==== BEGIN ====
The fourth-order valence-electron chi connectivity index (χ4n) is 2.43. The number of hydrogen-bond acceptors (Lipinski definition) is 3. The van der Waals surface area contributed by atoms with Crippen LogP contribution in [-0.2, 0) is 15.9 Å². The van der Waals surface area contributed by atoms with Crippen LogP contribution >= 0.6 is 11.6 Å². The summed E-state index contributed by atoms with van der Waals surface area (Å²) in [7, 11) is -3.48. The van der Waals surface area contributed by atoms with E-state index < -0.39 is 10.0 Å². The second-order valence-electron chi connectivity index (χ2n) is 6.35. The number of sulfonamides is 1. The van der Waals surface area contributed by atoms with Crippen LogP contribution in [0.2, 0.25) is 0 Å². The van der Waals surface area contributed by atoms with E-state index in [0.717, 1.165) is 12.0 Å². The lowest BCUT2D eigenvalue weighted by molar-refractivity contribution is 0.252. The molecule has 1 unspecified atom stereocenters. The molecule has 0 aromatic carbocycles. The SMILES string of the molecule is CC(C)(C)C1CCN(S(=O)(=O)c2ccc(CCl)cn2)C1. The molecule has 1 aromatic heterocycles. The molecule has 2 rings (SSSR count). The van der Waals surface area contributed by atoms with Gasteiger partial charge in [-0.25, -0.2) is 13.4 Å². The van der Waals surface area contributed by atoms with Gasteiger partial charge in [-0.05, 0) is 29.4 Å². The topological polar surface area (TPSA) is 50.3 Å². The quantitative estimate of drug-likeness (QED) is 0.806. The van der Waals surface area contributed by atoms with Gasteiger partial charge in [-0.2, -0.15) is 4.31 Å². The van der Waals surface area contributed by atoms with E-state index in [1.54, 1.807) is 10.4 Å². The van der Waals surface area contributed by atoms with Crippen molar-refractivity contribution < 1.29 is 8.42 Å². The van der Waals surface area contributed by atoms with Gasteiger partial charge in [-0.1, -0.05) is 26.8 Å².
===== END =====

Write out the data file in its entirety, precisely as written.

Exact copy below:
The fourth-order valence-electron chi connectivity index (χ4n) is 2.43. The number of hydrogen-bond acceptors (Lipinski definition) is 3. The van der Waals surface area contributed by atoms with Crippen LogP contribution in [-0.2, 0) is 15.9 Å². The van der Waals surface area contributed by atoms with Crippen LogP contribution >= 0.6 is 11.6 Å². The summed E-state index contributed by atoms with van der Waals surface area (Å²) in [7, 11) is -3.48. The van der Waals surface area contributed by atoms with E-state index < -0.39 is 10.0 Å². The second-order valence-electron chi connectivity index (χ2n) is 6.35. The number of sulfonamides is 1. The van der Waals surface area contributed by atoms with Crippen LogP contribution in [0.2, 0.25) is 0 Å². The van der Waals surface area contributed by atoms with E-state index in [0.717, 1.165) is 12.0 Å². The lowest BCUT2D eigenvalue weighted by molar-refractivity contribution is 0.252. The molecule has 1 unspecified atom stereocenters. The molecule has 0 aromatic carbocycles. The SMILES string of the molecule is CC(C)(C)C1CCN(S(=O)(=O)c2ccc(CCl)cn2)C1. The molecule has 1 aromatic heterocycles. The molecule has 2 rings (SSSR count). The van der Waals surface area contributed by atoms with Gasteiger partial charge in [-0.25, -0.2) is 13.4 Å². The van der Waals surface area contributed by atoms with Gasteiger partial charge in [-0.05, 0) is 29.4 Å². The topological polar surface area (TPSA) is 50.3 Å². The quantitative estimate of drug-likeness (QED) is 0.806. The van der Waals surface area contributed by atoms with Gasteiger partial charge in [-0.2, -0.15) is 4.31 Å². The van der Waals surface area contributed by atoms with E-state index in [1.54, 1.807) is 10.4 Å². The van der Waals surface area contributed by atoms with Crippen molar-refractivity contribution < 1.29 is 8.42 Å². The van der Waals surface area contributed by atoms with Gasteiger partial charge in [-0.1, -0.05) is 26.8 Å².